Time for a pop quiz: What’s the biggest industry in Hot Springs Village?
Golf? Estimated revenue this year – $7.1 million.
Construction? Estimated annual revenue – $20.1 million.
The POA? 2020 budget – $36.1 million ($17.7-million payroll with 286 full-time and 231 part-time employees).
The correct answer: Real estate – $144.7 million in sales last year:
• 609 single-family homes sold for $133,021,202, an average of $218,425.
• 87 town houses sold for $10,088,670, an average of $115,961.
• 111 lots sold for $1,590,300, an average of 14,327.
The actual figures are higher because the real-estate industry’s multiple-listing service (MLS) doesn’t include sales between individuals.
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New urgency to easing process for issuing new-home building permits
Why is all this important?
Because, as board vice-chair Lloyd Sherman reports, the number of homes for sale at the end of July fell to 100, a drop of 56.9 percent from last year.
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Hot Springs Village is a hot market right now. When demand far exceeds supply, prices go up and – more worrisome for the Village – potential buyers go elsewhere if they can’t find anything to buy here.
The solution? Build more homes.
Board member Tucker Omohundro is trying to cut the red tape to make it easier for builders to obtain new-home permits, but his work hasn’t shown dividends yet. In the first half of this year, 32 permits were issued, up only four from last year.
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Dr. Walt Morrison sent along a survey of the 50 states ranking them as the best to retire. Result: Arkansas led the list. Why?
Cost of living: 17 percent below the U.S. average.
PRO: Quite a low cost of living in the Natural State, as well as average health costs being the third lowest for retired couples. Arkansas is known for its wildlife, hot springs, mountains, and rivers – hence the name the “Natural State.”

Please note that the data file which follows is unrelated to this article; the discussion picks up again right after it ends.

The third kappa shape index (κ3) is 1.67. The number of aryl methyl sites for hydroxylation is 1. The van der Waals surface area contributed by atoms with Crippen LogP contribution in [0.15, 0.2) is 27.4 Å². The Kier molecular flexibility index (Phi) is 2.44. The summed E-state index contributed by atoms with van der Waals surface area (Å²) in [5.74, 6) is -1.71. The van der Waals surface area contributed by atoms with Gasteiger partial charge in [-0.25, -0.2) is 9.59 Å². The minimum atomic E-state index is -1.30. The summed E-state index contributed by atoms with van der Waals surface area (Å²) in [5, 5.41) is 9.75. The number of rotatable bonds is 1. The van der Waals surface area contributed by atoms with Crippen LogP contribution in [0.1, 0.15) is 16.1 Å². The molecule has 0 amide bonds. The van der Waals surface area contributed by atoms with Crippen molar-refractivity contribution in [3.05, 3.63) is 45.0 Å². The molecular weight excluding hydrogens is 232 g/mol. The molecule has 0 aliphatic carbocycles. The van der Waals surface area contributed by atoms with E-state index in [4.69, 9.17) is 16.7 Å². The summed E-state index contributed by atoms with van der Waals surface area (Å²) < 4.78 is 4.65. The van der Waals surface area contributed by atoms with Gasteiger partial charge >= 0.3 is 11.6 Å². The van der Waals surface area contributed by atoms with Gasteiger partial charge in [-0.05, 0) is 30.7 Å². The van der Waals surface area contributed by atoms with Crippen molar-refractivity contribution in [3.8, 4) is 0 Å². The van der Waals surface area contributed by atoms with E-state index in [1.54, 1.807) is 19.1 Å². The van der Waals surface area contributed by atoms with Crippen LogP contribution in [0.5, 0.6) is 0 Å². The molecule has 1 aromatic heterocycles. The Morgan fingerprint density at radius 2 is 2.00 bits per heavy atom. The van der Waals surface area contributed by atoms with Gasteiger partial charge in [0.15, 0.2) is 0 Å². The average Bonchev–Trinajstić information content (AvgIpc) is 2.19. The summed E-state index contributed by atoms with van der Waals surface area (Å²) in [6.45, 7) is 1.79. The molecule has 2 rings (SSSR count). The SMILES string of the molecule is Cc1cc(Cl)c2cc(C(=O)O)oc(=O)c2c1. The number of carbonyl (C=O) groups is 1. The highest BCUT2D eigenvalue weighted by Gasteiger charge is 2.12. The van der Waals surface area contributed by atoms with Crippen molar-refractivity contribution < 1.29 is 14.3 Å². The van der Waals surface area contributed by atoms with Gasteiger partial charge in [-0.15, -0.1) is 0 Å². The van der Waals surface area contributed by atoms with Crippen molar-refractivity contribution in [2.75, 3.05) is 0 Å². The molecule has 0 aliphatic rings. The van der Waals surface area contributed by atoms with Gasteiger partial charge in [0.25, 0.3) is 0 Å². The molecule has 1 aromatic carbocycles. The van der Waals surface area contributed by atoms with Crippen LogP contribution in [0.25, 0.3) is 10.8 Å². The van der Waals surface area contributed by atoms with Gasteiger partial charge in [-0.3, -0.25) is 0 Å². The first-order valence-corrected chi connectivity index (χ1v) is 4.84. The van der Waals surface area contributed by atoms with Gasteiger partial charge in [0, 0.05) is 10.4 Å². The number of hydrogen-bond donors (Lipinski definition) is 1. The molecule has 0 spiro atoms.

CON: Arkansas’ state taxes aren’t that easy on the wallet. Social Security benefits and up to $6,000 of other retirement income are exempt. Top income tax rates can hit 6.9 percent if the income exceeds $75,000. Poverty rates in Arkansas for seniors are the eighth highest in the U.S. Also, this Southern state isn’t the place to be for those craving big city living!
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Villager Glen Grussaute wrote last week about experiences he’s had working with non-profit boards of directors. He was concerned when he saw our POA board had taken steps to find a parliamentarian skilled in using Robert’s Rules of Order to manage board of director (BOD) meetings.
Grussaute said a corporate attorney “strongly advised against it, especially stating in the bylaws that the board would use Robert’s Rules of Order. His objections included some interesting facts he put forward:
“1. The original use of RRof O was actually in the governance of a church, not a corporation.
“2. The details of RRof O are quite extensive and he stated very few if any corporations actually follow the rules entirely. This he said leaves a BOD open for potential litigation if the corporation states the use of RRof O in any corporate document.